Acute Painless Shoulder Weakness During High-Intensity Athletic Training

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High-intensity repetitive athletic activities may predispose the brachial plexus to repetitive stretch, compression, and subsequent injury, although painless shoulder weakness is a rare event.


The physical examination and electrodiagnostic findings in a series of United States Navy special warfare trainees who presented with acute painless shoulder weakness are presented, along with subsequent treatment and return-to-duty timeline.

Study Design:

Case series; Level of evidence, 4.


From August 2005 to August 2006, a total of 11 of 212 (5%) Navy Basic Underwater Demolition School trainees were identified with acute onset (<3 weeks) painless shoulder weakness without any prior shoulder injury. In all shoulders, symptoms began during a telephone pole lift-carry drill. All trainees underwent serial examinations, electrodiagnostic testing, and a comprehensive rehabilitation program.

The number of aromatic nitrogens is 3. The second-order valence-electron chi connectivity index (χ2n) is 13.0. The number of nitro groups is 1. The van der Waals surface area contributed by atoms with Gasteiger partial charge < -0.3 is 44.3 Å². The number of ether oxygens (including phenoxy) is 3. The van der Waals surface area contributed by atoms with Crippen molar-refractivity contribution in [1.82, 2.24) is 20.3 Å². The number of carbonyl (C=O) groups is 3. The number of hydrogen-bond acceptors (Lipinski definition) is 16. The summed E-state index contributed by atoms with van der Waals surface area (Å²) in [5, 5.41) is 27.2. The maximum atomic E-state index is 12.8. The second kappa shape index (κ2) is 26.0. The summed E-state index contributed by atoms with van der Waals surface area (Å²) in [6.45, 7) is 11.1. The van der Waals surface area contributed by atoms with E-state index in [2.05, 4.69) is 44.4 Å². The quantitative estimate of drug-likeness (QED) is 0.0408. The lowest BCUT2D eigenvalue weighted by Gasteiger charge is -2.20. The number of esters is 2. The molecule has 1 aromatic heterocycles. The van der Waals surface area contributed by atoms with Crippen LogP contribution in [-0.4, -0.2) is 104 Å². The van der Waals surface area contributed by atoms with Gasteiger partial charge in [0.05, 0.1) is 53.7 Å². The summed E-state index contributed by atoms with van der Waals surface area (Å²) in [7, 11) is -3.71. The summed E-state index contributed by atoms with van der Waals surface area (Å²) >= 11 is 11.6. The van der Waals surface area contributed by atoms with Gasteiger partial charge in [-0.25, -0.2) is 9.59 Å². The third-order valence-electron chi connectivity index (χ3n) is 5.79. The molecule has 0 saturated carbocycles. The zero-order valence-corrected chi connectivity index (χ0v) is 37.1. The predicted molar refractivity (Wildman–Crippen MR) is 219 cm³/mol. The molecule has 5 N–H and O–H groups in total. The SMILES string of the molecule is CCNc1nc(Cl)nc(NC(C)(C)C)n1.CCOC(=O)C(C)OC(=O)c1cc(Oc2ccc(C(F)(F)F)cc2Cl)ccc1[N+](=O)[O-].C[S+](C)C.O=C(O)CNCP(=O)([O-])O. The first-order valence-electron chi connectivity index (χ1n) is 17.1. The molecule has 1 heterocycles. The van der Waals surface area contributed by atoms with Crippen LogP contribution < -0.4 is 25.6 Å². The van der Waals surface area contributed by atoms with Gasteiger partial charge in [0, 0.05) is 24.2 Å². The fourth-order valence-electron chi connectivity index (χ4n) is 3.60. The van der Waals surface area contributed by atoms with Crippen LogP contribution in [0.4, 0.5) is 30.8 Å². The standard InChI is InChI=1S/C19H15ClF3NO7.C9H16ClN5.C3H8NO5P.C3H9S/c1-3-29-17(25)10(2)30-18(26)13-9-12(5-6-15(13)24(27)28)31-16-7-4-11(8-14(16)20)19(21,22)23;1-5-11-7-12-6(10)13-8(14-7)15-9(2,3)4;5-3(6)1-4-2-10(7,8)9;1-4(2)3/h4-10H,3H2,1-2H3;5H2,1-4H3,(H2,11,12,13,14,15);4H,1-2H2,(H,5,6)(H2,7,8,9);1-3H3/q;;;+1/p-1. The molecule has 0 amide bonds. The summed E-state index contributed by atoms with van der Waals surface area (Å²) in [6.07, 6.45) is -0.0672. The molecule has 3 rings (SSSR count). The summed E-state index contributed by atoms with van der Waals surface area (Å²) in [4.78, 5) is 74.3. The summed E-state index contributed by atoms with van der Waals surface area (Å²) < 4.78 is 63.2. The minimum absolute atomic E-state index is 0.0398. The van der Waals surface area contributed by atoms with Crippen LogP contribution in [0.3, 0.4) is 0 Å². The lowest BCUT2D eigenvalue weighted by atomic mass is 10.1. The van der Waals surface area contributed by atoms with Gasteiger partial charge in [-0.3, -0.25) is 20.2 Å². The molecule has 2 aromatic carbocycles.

Physical examination revealed universal weakness in flexion and abduction and electrodiagnostic studies confirmed injury to the C5-6 area of the brachial plexus (axillary, suprascapular, and musculocutaneous). All 11 patients were removed from training and started on a physical therapy program until functional recovery at a mean of 21 weeks after onset of symptoms (range, 12-24). All 11 resumed military activities; however, only 6 completed the Navy Basic Underwater Demolition School program.


In physically intense training or athletic environments, injuries to the upper brachial plexus may present with various forms of upper extremity dysfunction, including painless shoulder weakness. This information provides insight into a potentially debilitating shoulder problem and offers guidance on future training principles.

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